ABSTRACT: BACKGROUND: Tinnitus is described as the perception of sound or noise in the absence of real acoustic stimulation. In the current absence of a cure for tinnitus, clinical management typically focuses on reducing the effects of co-morbid symptoms such as distress or hearing loss. Hearing loss is commonly co-morbid with tinnitus and so logic implies that amplification of external sounds by hearing aids will reduce perception of the tinnitus sound and the distress associated with it. OBJECTIVES: To assess the effects of hearing aids specifically in terms of tinnitus benefit in patients with tinnitus and co-existing hearing loss. SEARCH METHODS: We searched the Cochrane Ear, Nose and Throat Disorders Group Trials Register; the Cochrane Central Register of Controlled Trials (CENTRAL); PubMed; EMBASE; CINAHL; Web of Science; Cambridge Scientific Abstracts; ICTRP and additional sources for published and unpublished trials. The date of the search was 19 August 2013. SELECTION CRITERIA: Randomised controlled trials and non-randomised controlled trials recruiting adults with subjective tinnitus and some degree of hearing loss, where the intervention involves amplification with hearing aids and this is compared to interventions involving other medical devices, other forms of standard or complementary therapy, or combinations of therapies, no intervention or placebo interventions. DATA COLLECTION AND ANALYSIS: Three authors independently screened all selected abstracts. Two authors independently extracted data and assessed those potentially suitable studies for risk of bias. For studies meeting the inclusion criteria, we used the mean difference (MD) to compare hearing aids with other interventions and controls. MAIN RESULTS: One randomised controlled trial (91 participants) was included in this review. We judged the trial to have a low risk of bias for method of randomisation and outcome reporting, and an unclear risk of bias for other criteria. No non-randomised controlled trials meeting our inclusion criteria were identified. The included study measured change in tinnitus severity (primary measure of interest) using a tinnitus questionnaire measure, and change in tinnitus loudness (secondary measure of interest) on a visual analogue scale. Other secondary outcome measures of interest, namely change in the psychoacoustic characteristics of tinnitus, change in self reported anxiety, depression and quality of life, and change in neurophysiological measures, were not investigated in this study. The included study compared hearing aid use to sound generator use. The estimated effect on change in tinnitus loudness or severity as measured by the Tinnitus Handicap Inventory score was compatible with benefits for both hearing aids or sound generators but no difference was found between the two alternative treatments (MD -0.90, 95% confidence interval (CI) -7.92 to 6.12) (100-point scale); moderate quality evidence. No negative or adverse events were reported. AUTHORS' CONCLUSIONS: The current evidence base for hearing aid prescription for tinnitus is limited. To be useful, future studies should make appropriate use of blinding and be consistent in their use of outcome measures. Whilst hearing aids are sometimes prescribed as part of tinnitus management, there is currently no evidence to support or refute their use as a more routine intervention for tinnitus.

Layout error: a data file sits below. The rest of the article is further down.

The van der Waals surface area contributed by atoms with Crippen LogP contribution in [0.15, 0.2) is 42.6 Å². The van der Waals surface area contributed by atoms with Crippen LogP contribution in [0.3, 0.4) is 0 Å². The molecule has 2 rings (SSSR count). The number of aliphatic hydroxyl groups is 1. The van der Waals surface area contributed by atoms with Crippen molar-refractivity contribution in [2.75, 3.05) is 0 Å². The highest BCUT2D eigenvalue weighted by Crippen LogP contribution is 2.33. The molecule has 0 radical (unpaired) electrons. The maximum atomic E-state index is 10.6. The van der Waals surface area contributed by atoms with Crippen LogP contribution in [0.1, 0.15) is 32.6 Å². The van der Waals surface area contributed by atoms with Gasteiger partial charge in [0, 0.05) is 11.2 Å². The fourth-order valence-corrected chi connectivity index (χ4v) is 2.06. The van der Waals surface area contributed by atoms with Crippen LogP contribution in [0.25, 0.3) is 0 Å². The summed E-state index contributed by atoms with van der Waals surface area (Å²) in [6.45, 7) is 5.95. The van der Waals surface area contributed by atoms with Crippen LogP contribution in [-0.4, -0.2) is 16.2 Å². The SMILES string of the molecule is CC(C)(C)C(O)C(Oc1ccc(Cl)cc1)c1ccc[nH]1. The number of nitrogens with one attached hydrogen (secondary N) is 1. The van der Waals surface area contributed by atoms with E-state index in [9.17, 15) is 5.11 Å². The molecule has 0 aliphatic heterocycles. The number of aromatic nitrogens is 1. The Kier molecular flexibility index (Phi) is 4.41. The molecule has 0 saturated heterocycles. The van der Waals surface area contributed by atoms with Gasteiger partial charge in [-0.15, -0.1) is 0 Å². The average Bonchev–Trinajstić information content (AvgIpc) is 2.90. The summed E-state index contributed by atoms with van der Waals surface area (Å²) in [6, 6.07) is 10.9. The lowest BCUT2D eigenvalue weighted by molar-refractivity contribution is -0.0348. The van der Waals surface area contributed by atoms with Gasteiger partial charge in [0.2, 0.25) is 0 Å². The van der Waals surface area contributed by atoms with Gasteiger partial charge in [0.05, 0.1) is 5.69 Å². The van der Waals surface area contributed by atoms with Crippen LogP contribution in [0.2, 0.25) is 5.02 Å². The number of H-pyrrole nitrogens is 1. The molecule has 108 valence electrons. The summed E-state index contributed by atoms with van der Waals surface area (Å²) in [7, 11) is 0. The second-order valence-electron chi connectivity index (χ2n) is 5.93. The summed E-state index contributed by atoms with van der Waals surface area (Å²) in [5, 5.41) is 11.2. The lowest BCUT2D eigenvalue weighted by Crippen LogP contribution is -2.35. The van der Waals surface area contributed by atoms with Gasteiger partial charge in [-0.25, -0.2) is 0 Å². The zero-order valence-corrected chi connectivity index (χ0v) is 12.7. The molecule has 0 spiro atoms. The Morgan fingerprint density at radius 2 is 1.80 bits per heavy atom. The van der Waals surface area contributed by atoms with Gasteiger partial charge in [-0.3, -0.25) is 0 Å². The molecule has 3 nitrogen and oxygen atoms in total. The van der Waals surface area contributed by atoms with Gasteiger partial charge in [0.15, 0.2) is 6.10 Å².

14 Review Recent technological advances in sound-based approaches to tinnitus treatment: a review of efficacy considered against putative physiological mechanisms. 2013

Hoare, Derek J / Adjamian, Peyman / Sereda, Magdalena / Hall, Deborah A. ·NIHR Nottingham Hearing Biomedical Research Unit, Ropewalk House, UK. derek.hoare@nottingham.ac.uk ·Noise Health · Pubmed #23571301.